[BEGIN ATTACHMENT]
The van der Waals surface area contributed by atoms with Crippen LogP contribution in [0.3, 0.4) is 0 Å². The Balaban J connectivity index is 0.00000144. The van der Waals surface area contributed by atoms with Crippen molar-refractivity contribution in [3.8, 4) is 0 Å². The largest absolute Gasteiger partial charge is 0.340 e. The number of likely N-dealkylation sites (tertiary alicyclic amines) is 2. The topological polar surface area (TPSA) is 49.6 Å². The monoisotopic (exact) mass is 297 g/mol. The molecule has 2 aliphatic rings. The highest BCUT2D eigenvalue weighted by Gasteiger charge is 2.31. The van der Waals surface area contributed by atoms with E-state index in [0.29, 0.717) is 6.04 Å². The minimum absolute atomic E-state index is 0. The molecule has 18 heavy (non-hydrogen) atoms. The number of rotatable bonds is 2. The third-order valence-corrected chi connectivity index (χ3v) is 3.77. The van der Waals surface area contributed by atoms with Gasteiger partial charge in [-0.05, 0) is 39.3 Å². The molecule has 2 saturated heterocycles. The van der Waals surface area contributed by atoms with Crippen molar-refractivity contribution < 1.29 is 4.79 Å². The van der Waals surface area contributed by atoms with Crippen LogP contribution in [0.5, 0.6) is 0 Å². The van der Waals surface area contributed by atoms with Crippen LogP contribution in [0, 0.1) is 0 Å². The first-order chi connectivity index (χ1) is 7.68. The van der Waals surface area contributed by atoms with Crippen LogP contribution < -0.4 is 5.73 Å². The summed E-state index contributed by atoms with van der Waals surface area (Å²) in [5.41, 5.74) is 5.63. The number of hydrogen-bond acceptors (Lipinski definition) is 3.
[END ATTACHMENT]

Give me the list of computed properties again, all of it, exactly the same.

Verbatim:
The van der Waals surface area contributed by atoms with Crippen LogP contribution in [0.3, 0.4) is 0 Å². The Balaban J connectivity index is 0.00000144. The van der Waals surface area contributed by atoms with Crippen molar-refractivity contribution in [3.8, 4) is 0 Å². The largest absolute Gasteiger partial charge is 0.340 e. The number of likely N-dealkylation sites (tertiary alicyclic amines) is 2. The topological polar surface area (TPSA) is 49.6 Å². The monoisotopic (exact) mass is 297 g/mol. The molecule has 2 aliphatic rings. The highest BCUT2D eigenvalue weighted by Gasteiger charge is 2.31. The van der Waals surface area contributed by atoms with E-state index in [0.29, 0.717) is 6.04 Å². The minimum absolute atomic E-state index is 0. The molecule has 18 heavy (non-hydrogen) atoms. The number of rotatable bonds is 2. The third-order valence-corrected chi connectivity index (χ3v) is 3.77. The van der Waals surface area contributed by atoms with Gasteiger partial charge in [-0.05, 0) is 39.3 Å². The molecule has 2 saturated heterocycles. The van der Waals surface area contributed by atoms with Crippen molar-refractivity contribution < 1.29 is 4.79 Å². The van der Waals surface area contributed by atoms with Crippen LogP contribution in [0.5, 0.6) is 0 Å². The van der Waals surface area contributed by atoms with Crippen LogP contribution in [0, 0.1) is 0 Å². The first-order chi connectivity index (χ1) is 7.68. The van der Waals surface area contributed by atoms with Crippen LogP contribution < -0.4 is 5.73 Å². The summed E-state index contributed by atoms with van der Waals surface area (Å²) in [5.41, 5.74) is 5.63. The number of hydrogen-bond acceptors (Lipinski definition) is 3.